Well, that’s because it depends on what you’re doing. Latency is only an issue in a situation where you’re hearing your original sound and the delayed sound at the same time. If you have too much latency it sounds like an echo. It’s confusing. If you can’t hear it then it doesn’t really matter. When I’m listening to music on, say, Spotify, who knows how long the latency is? It doesn’t matter because it’s just me sitting in one spot. The reason we put those different values in there is because lower latency requires greater computational power and we wanted to make sure the Dante Virtual Soundcard would be able to run on most any machine that people had. By allowing greater latency you allow slower machines to still keep up and to do a good job of recording. And if all you’re doing is recording, which is the majority application for Dante Virtual Soundcard, then the latency value really doesn’t matter. So we allow people to have some variation. You would want the low latency if you’re doing things like direct overdubs. When you want to hear an original sound coming from an instrument or a voice and you’re comparing that against something through a monitor, that’s when you really need the low latency.
And there’s a 30-day license to try it out?
The Virtual Soundcard? Yeah. It’s also a pretty inexpensive product, frankly. It’s still only $29.95. At that rate that’s a heck of a value. I’ve got to say that myself. It installs on any standard Mac or Windows machine. We provide a per-machine license for it so that strictly speaking you get a copy of it for each machine you’re going to use. Then to set up Dante you’re going to need Dante Controller and that is free. That is just the configuration software that we provide for all Dante systems. That’s available from Audinate.com anytime at no charge.
Now, if you’re going to be running a substantial network, Dante Domain Manager is the primary management tool. What are the main features?
That’s right. It really is an application dependence thing. Dante, by its little lonesome, is a system that can transport your audio all over the place. You can use just Dante Controller and get a lot done that way. There are a lot of people that use it just that way. But if you’re in an environment where you’re going to have multiple people using the system, you’re going to have people concerned that things continue to work right. Maybe you’re in a broadcast situation. Maybe you’re in a recording studio. Maybe you’re running a church and you’ve got volunteers twiddling knobs all day. Dante Domain Manager steps in and provide IT-level control over your Dante system. It doesn’t do the day-to-day management chores of Dante Controller, like routing signals between one thing and another. It provides a layer of user authentication and encryption so that you know who’s operating Dante Controller—they’re only allowed to see the things you want them to see and only allowed to take the actions you permit them to take. It allows a manager to really lock down their AV system and permit their staff to work on just the stuff they need to. That way they can be assured that their systems aren’t getting disturbed. Like somebody making a change in Studio A isn’t upsetting the apple cart in Studio B. It does a lot of other things that are related to IT management, too. In addition to user authentication and the assignment of roles, it has other features like a complete audit trail so that every change made to a Dante system, every device glitch is recorded. You can tell when it happened and on what device. Very, very granular for troubleshooting purposes. Then we also allow Dante Domain Manager to enable subnet crossing. This is a more subtle issue that people may or may not be aware of.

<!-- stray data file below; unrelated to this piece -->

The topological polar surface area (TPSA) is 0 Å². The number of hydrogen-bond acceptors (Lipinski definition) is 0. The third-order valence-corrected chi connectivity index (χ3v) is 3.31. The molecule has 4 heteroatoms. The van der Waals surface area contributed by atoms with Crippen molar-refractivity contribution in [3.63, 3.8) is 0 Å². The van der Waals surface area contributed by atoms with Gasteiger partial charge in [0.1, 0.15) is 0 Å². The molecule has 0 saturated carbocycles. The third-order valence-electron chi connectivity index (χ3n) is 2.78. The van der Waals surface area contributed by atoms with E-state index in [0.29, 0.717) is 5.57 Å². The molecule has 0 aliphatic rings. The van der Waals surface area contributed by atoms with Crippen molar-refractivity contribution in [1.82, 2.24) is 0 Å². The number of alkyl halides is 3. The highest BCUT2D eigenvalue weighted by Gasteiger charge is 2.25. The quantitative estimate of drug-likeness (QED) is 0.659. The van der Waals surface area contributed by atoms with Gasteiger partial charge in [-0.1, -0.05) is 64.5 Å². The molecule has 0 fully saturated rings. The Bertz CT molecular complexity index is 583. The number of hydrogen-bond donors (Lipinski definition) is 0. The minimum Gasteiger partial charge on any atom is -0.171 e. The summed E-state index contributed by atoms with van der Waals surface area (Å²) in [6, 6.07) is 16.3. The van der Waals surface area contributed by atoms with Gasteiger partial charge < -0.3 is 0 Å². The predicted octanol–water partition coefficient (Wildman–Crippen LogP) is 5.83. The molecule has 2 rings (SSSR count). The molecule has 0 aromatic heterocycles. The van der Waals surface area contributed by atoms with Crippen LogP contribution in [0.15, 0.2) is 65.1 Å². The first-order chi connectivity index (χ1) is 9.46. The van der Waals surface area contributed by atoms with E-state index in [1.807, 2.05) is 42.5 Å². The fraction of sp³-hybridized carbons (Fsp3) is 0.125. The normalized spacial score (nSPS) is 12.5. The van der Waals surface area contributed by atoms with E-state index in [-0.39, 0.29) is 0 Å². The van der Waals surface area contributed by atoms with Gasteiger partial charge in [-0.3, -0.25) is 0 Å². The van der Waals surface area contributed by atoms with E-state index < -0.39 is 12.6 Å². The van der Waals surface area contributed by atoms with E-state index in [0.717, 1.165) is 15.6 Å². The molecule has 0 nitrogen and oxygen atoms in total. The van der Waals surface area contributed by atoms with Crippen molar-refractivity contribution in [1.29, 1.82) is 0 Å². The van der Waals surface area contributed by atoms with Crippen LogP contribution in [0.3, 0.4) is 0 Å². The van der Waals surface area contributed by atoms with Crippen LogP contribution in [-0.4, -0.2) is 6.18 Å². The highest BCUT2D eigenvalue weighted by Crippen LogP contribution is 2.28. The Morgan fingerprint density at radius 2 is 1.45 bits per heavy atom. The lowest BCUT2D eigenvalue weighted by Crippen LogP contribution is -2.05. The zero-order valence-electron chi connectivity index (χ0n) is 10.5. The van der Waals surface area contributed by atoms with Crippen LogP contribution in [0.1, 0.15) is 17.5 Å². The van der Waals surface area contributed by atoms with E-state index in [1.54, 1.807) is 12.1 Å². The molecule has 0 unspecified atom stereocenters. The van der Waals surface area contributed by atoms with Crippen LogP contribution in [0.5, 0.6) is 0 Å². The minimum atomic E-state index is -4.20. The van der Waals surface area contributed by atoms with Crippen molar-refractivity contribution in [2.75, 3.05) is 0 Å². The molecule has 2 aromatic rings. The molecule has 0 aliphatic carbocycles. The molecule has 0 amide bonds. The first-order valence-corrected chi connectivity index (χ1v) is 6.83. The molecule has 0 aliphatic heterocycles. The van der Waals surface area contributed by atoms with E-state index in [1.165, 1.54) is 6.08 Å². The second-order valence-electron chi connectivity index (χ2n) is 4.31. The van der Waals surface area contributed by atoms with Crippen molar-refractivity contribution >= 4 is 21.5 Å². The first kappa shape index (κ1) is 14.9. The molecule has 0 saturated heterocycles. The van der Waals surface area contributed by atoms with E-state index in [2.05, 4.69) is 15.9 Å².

That’s a very interesting part of this. Can you give us the details?